I gather these things and hold them for a while to enjoy. And then I pass them along to someone else. Some things I buy just to resell, and enjoy while it’s in my store. Some things I will keep around for a while as an example of something. Until a better example comes along. And some things I will always keep, because of their beauty, but mainly because of their sentimentality. My kids will probably have one hell of an estate sale when I go!

And I find the same thing happening with people. They come and go. Sometimes staying for a long time as a good friend. Or bursting on to the scene, making a big splash, and vanishing. Nonetheless leaving quite an impression. The leaving used to bother me. But now I see it as each encounter has its reason and value. And when its mission is accomplished, it ends. Perhaps to be reborn later.

People aren’t like things, but they all come and go. And leave their mark.

That’s part of my story. What’s yours?

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It was intended as a sign of respect. A nod to the fact that I am mature. Perhaps he even referred to his own beloved father in that manner. And of course, the description does fit. Depending on how you look at it. And me. He called me Pops.

For dinner we went to my favorite pizza place. The guy taking our order was young enough to be my kid. He was in his twenties I’d say. And I do have two children of my own. Grown children.

To him my wife was Ma’am, my daughter was Miss, and I was Pops. To tell the truth, I didn’t really hear what he called me. Hearing loss form a lifetime of a loud world. My wife said it was Pops. I remember that my father called his father “Pop.” So Pop is OK. But Pops?

Oh hell, he called me an old man. Whippersnapper! In our youth we try to look older. And as we get older we try to look young. Teens with cigarettes. Bald men with toupees.

I have been blessed with good genes. I have my own hair. Even if it is turning a little gray. And my face looks at least ten years, maybe fifteen, younger than I am. Always had that baby face.

Dean Martin plays on my radio, but so does a lot of contemporary music. I keep up with it to some extent. Because I enjoy it. I can speak some of the “hip” lingo without sounding like an idiot. Gosh, my daughter tells me her friends think I’m a cool hipster. Must be my eyeglasses.

But it hit me one day last week that I’m not as young as I used to be. I was in the bathroom, pondering old men’s plumbing issues and I said to myself something like Damn! You’re not forty anymore!!!

And now, Pops! Good Lord. Next thing you know I’m gonna be sitting on the porch, in my rocker, wearing a pair of pants with its waist at my armpits. Held up by suspenders. And my teeth in a glass on the table next to me. Just like that. Overnight.

Maybe my hair has stayed put and my face has looked young because I was too stubborn to recognize that I was getting older. Now, with my eyes cracked open to that fact, it’s all gonna collapse. Tomorrow I’ll wake up and my pillow will be covered with hair. And my head will be bald!

Getting old comes with its ups and downs. Can’t stop the aging process. Yet. So I might as well enjoy it. I’m still gonna do my thang the way I do it and enjoy the ride.

But I might not go back to that restaurant!

That’s part of my story. What’s yours?

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Gassed Up Adventure!

A full tank of gas promises unlimited adventure. An empty tank promises another kind of adventure. A kind that is more like orienteering your way through an alligator infested swamp than meandering through museums in Manhattan.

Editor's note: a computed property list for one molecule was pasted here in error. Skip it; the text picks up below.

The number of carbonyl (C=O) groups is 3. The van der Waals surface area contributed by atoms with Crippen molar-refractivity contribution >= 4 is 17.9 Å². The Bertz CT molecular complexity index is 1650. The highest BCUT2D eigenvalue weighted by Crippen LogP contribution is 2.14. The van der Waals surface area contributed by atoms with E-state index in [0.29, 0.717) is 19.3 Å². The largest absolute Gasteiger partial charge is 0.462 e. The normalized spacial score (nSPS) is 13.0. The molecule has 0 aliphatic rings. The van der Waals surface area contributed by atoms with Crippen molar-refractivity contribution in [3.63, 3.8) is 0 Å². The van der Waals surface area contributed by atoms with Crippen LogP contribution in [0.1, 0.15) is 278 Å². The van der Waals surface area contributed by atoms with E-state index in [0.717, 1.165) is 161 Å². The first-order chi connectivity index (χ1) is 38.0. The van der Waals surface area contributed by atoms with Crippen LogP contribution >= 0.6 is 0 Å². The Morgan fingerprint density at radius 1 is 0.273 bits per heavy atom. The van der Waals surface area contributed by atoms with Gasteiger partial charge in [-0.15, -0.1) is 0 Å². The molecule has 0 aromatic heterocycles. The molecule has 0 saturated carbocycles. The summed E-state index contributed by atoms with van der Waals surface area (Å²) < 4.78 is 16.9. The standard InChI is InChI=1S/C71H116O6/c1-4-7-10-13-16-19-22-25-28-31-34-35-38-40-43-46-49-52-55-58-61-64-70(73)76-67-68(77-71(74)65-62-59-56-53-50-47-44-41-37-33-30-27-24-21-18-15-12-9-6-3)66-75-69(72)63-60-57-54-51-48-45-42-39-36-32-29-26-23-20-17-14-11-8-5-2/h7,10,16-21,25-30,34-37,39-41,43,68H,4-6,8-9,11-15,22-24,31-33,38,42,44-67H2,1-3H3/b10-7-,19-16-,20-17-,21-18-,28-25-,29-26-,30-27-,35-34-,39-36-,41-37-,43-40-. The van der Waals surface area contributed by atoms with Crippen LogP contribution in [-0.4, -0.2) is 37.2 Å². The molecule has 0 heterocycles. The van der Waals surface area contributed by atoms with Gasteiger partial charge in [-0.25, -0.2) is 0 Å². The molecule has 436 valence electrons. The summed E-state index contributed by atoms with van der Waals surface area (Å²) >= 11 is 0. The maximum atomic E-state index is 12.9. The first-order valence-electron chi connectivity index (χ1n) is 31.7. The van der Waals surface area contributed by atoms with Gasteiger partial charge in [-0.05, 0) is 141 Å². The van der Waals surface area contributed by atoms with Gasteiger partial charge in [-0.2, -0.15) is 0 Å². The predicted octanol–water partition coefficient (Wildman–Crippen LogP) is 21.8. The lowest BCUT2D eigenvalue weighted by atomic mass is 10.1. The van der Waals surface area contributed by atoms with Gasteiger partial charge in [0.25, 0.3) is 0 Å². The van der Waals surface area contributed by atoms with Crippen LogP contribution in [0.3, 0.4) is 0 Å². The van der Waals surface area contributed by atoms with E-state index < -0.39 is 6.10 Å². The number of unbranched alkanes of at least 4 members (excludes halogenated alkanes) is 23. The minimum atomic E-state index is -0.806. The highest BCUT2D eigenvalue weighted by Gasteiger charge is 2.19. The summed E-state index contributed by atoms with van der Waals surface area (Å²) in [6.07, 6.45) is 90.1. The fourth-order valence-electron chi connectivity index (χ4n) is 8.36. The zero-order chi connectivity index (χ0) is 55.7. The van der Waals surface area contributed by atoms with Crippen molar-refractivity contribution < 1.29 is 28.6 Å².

The gas gauge on my scooter isn’t always real accurate. Much like the speedometer. To know how much fuel I have takes a little bit of mental math. How many trips have I made since I filled up, and how long were they? It’s generally not too hard and I pretty much know how to interpret the gauge. And how far I can push my luck. If I open the cap of the tank and look in only to see that it’s bone dry, I put gas in it. On the other hand, if I can see even a drop I know I’m good for a few miles. Hadn’t thought about it much until the other day.

It was Tuesday and my regular day to go to my antique shop. Nice day, I’ll take the scooter. I looked at the gauge and it read full. I knew I’d made a trip or two. Short ones. I wasn’t worried. In a rush to get there I rode with the throttle wide open all the way. Burning fuel like there was no tomorrow. It was one of those rides where I pretend I’m riding a space ship.

Driving along I watched as the fuel gauge moved. Fast, and a lot. Dang. How far had those two trips been? Oh. Two round trips to work. Gulp.

By the time I got to the shop the gauge was looking like a quarter tank. That will get me home. It better. There are no gas stations between here and there. I poked around at the shop and finally got ready to ride home. I looked into the tank. A drop was visible. But I couldn’t remember going this far on that drop before.

All the way I took my time. A leisurely ride, more like a slow boat to China. You get a different feel for the road at a slower speed. And you can spend more time looking around at the scenery. I seemed to be the only one on the road so going slow was ok.

The gauge dropped into the red zone when I was still about ten miles out. This is where I knew I could go five miles. But what about ten? The traffic was picking up. I was having visions of running out of gas and having to push the bike to the house or a gas station. Even worse, I had visions of running out of gas and getting run over by a car as the scooter came to a sudden dead stop. Pushing was a better vision, but not up hill.

Finally I arrived at an intersection with two gas stations. Getting to one required a left turn across a busy intersection. The other was on my right. If I ran out of gas in the intersection making the left turn it could get messy. I took the chance and rolled into the station and up to a pump. When I opened the cap of the tank, yeah, right, bone dry.

Gassed up and ready to roll I was off on a new adventure. The rocket ride! That’s part of my story. What’s yours?